Monday April 30 5:57 PM ET|
"2 Musicals Celebrate Gershwin"
2 Musicals Celebrate Gershwin
By MICHAEL KUCHWARA, AP Drama Critic
NEW YORK (AP) - There's nothing quite as seductive as a George
Gershwin melody. Rhythmically strong, intoxicatingly lyrical, it
demands total surrender.
So give in right now to "American Rhapsody," a cozy, intimate
celebration of George and his brother Ira that feels more like a
private party than a public performance. This vest-pocket revue,
running off-Broadway at the tiny Triad Theater, offers fizzy,
You will have a much harder time succumbing to "George Gershwin
Alone," Hershey Felder's pedestrian one-man primer about the
composer of "Girl Crazy," "Porgy and Bess," "Rhapsody in
Blue," and "An American in Paris" among others. It opened
Monday at Broadway's Helen Hayes Theatre.
Felder, a classically trained pianist, portrays Gershwin. Not
only does he play the composer, but the performer plays the piano
and sings, too. I don't know if Gershwin could sing, but Felder
can't, especially something as demanding as "Porgy and Bess."
When he lets loose with "Bess, You Is My Woman Now" (singing both
Porgy AND Bess), the results are ear-shattering.
The strident vocalizing might be bearable if the rest of the
80-minute show managed to tell us something about Gershwin beyond a
straightforward biographical resume and a few lame jokes. As it is,
the composer, who died in 1937 of a brain tumor, remains a mystery.
Not that "American Rhapsody" explains the man either, but the
production is more compelling than "George Gershwin Alone"
because the music, not a recitation of facts, propels the evening.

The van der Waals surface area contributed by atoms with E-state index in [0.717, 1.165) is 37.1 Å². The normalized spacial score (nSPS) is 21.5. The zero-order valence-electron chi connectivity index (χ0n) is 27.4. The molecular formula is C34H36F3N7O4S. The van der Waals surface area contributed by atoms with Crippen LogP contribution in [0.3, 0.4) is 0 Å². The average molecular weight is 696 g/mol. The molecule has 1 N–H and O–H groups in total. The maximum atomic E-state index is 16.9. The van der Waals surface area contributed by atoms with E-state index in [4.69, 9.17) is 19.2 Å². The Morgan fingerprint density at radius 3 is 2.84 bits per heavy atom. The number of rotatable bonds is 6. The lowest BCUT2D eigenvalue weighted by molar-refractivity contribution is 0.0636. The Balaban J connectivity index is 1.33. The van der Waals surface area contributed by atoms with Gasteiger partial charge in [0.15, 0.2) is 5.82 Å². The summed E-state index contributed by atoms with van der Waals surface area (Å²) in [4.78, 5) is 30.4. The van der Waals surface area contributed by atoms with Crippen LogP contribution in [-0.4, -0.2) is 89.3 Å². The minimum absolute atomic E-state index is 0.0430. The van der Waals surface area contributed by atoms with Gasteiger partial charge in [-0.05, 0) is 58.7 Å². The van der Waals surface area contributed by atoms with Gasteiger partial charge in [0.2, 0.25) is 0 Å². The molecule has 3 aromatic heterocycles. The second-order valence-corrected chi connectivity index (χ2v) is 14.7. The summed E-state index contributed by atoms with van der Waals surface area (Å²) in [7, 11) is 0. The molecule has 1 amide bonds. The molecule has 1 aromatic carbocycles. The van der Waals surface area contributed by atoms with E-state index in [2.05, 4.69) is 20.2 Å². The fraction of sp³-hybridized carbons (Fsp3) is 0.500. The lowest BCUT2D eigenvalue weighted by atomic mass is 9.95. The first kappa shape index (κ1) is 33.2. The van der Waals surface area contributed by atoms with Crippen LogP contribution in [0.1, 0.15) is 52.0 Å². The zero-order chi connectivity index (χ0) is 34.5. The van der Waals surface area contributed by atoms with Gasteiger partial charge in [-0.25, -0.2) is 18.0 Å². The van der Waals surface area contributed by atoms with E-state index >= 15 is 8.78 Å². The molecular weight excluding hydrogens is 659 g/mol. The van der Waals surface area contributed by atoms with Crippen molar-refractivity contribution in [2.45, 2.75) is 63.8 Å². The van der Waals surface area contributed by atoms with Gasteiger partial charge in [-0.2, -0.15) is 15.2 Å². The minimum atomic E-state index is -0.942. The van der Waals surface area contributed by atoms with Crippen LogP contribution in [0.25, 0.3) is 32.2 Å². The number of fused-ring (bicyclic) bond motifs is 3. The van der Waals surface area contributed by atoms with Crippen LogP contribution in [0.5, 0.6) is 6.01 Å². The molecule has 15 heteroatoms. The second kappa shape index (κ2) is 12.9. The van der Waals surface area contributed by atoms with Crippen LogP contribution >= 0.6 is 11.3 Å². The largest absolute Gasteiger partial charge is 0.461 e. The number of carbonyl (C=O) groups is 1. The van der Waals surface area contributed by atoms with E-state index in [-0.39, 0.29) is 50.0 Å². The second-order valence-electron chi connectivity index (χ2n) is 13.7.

"American Rhapsody" features pianist-singer Mark Nadler and
singer K.T. Sullivan, two performers whose physical looks conjure
up images of the 1920s. Nadler, hair slicked-back and wearing a
devilish grin, could be one of those guys who tinkled the ivories
in a Broadway speakeasy. Sullivan, a voluptuous blonde, beckons
with a come-hither smile and a knowing sauciness that suggests
she's a lot smarter than she'd be willing to admit to any admirer.
They make a compatible pair, working their way through a pile of
Gershwin songs, most of them well-known, a few not. One unpublished
ditty, "You're Mighty Lucky," with lyrics by B.G. DeSylva rather
than Ira Gershwin, is a witty duet that, if there is any justice,
should find its way into the standard Gershwin repertoire.
Sullivan does a particularly vampish rendition of "Lorelei,"
another obscure ditty, one that shows Ira's lyrics were the equal
of his brother's melodies.
If Felder is content to plod chronologically through Gershwin's
life - from his birth in 1898 on New York's Lower East Side to his
death in California at 38 - Nadler and Sullivan use the musical
numbers to comment on the man's life.
Ruth Leon, who devised and staged "American Rhapsody," has
come up with several imaginative ways to showcase the songs. The
most winning is a mini-retelling of the plot and musical numbers
from "Shall We Dance?" That Fred Astaire-Ginger Rogers movie
featured such Gershwin classics as "They All Laughed" and "They
Can't Take That Away from Me."
Nadler can dance and play the piano at the same time, scoring
with a jaunty rendition of "Slap That Bass" that has him moving
his feet as nimbly as he does his fingers. The pianist has a light
touch on the keyboard, something not evident in Felder's show,
particularly his bombastic rendition of "Rhapsody in Blue."
Gershwin music radiates an effortless joy. "American Rhapsody"
captures that effervescence. "George Gershwin Alone," alas, does
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